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  14. Ian Hacking (2013). Hawking Incorporated: Stephen Hawking and the Anthropology of the Knowing Subject by Hélène Mialet (Review). Common Knowledge 19 (3):553-554.score: 45.0
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  15. Antony Flew (1996). Stephen Hawking and the Mind of God. Cogito 10 (1):55-60.score: 45.0
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  16. A. Berezin (1997). In Search of a Key to the Universal Emergence: Comments on K. Sharpe's''The Origin of the Big Bang Universe in Ultimate Reality with Special Reference to the Cosmology of Stephen Hawking''. Ultimate Reality and Meaning 20 (1):72-73.score: 45.0
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  17. Michał Heller (1997). Dyskusja Hawking - Penrose [recenzja] Stephen Hawking, Roger Penrose, Natura czasu i przestrzeni, 1996. Zagadnienia Filozoficzne W Nauce 20.score: 45.0
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  18. Francisco Jose Soler Gil (2007). Die prasentistische Auffassung der Zeit im Kontext der Relativitatstheorien und der Quantenkosmologie von James Hartle und Stephen Hawking: Ein Vergleich (Teil II) Prasentismus und Quantenkosmologie. Philosophia Naturalis 44 (1):144-180.score: 45.0
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  19. Francisco José Soler Gil (2007). Die präsentistische Auffassung der Zeit im Kontext der Relativitätstheorien und der Quantenkosmologie von James Hartle und Stephen Hawking: Ein Vergleich
    (Teil I) Präsentismus und Relativität.
    Philosophia Naturalis 44 (1):114-143.
    score: 45.0
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  20. Goran Punda (2011). Stephen Hawking I Leonard Mlodinow-Velebni Plan. Kairos: Evanđeoski Teološki Časopis 5 (2):363-366.score: 45.0
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  21. Kevin Sharpe (1997). The Origin of the Big Bang Universe in Ultimate Reality with Special Reference to the Cosmology of Stephen Hawking. Ultimate Reality and Meaning 20 (1):61-71.score: 45.0
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  22. Michel Siggen (2011). L'Univers Sans Dieu de Stephen Hawking. Nova Et Vetera 86 (4):485-495.score: 45.0
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  23. Francisco José Soler Gil (2007). Die präsentistische Auffassung der Zeit im Kontext der Relativitätstheorien und der Quantenkosmologie von James Hartle und Stephen Hawking: Ein Vergleich (Teil II) Präsentismus und Quantenkosmologie. Philosophia Naturalis 44 (1):144-180.score: 45.0
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  24. Peter J. Susalla (2013). Stephen Hawking: A Biography. The European Legacy 18 (7):966-967.score: 45.0
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  25. James F. Woodward (2002). Book Review: The Future of Spacetime. By Stephen W. Hawking, Kip S. Thorne, Igor Novikov, Timothy Ferris, Alan Lightman, and Richard Price. W. W. Norton, New York and London, 2002, 220 Pp., $25.95 (Hardcover). ISBN 0-393-02022-3. [REVIEW] Foundations of Physics 32 (9):1485-1491.score: 36.0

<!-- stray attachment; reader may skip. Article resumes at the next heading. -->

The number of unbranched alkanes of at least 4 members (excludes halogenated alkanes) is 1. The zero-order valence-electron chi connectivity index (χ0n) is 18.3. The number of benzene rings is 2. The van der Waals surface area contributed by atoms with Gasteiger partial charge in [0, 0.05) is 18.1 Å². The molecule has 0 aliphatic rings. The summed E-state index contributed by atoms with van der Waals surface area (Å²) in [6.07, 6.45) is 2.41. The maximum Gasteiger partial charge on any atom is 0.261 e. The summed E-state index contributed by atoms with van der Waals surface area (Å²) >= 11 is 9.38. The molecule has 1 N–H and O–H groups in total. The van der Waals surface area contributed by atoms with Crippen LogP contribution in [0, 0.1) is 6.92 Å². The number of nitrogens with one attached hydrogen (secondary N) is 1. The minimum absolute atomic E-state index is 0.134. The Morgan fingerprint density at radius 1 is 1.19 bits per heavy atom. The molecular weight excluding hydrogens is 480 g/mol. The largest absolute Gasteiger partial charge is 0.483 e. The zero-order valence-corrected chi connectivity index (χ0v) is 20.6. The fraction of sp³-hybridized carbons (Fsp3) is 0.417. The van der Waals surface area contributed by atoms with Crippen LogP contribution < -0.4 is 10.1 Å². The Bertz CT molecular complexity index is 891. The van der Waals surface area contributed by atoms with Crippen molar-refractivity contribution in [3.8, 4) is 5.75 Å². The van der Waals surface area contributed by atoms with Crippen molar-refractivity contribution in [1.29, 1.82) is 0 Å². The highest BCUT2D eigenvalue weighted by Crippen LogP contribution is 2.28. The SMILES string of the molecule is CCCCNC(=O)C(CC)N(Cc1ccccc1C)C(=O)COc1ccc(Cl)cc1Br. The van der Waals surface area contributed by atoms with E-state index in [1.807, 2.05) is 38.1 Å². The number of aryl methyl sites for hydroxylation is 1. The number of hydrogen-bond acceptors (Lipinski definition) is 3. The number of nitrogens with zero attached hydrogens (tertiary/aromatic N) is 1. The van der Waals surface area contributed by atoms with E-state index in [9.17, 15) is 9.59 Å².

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  26. C. Klein (1995). Steven Weinberg, Der Traum von der Einheit des Universums (uebersetzt von Friedrich Griese) und Stephen W. Hawking, Einsteins Traum (uebersetzt von Hainer Kober). Journal for General Philosophy of Science 26:354-363.score: 36.0
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  27. Sasan Haghighi (2012). Misappreciation Between Philosophy and Science. In TU Delft: Philosophy Day.score: 30.0
  28. Huw Price, Hawking's History of Time: A Plea for the Missing Page.score: 24.0
    One of the outstanding achievements of recent cosmology has been to offer some prospect of a unified explanation of temporal asymmetry. The explanation is in two main parts, and runs something like this. First, the various asymmetries we observe are all thermodynamic in origin – all products of the fact that we live in an epoch in which the universe is far from thermodynamic equilibrium. Second, this thermodynamic disequilibrium is associated with the condition of the universe very soon after the (...)
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  29. G. Belot, J. Earman & and L. Ruetsche (1999). The Hawking Information Loss Paradox: The Anatomy of Controversy. British Journal for the Philosophy of Science 50 (2):189-229.score: 24.0
    Stephen Hawking has argued that universes containing evaporating black holes can evolve from pure initial states to mixed final ones. Such evolution is non-unitary and so contravenes fundamental quantum principles on which Hawking's analysis was based. It disables the retrodiction of the universe's initial state from its final one, and portends the time-asymmetry of quantum gravity. Small wonder that Hawking's paradox has met with considerable resistance. Here we use a simple result for C*-algebras to offer an (...)
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  30. John Cramer, Hawking's Retreat.score: 24.0
    Seattle, the city where I live, teach, and do physics research, is the home of Paul Allen’s new Science Fiction Museum (SFM), located in the Experience Music Project building at Seattle Center, in the shadow of the Space Needle. The SFM is well worth a visit, offering a fascinating display of collected TV and movie props (e.g., Captain Kirk’s Chair from Star Trek ), SF memorabilia, and treasured books and manuscripts from the classic works of science fiction. In early December (...)
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  31. Gordon Belot, John Earman & Laura Ruetsche (1999). The Hawking Information Loss Paradox: The Anatomy of a Controversy. British Journal for the Philosophy of Science 50 (2):189 - 229.score: 24.0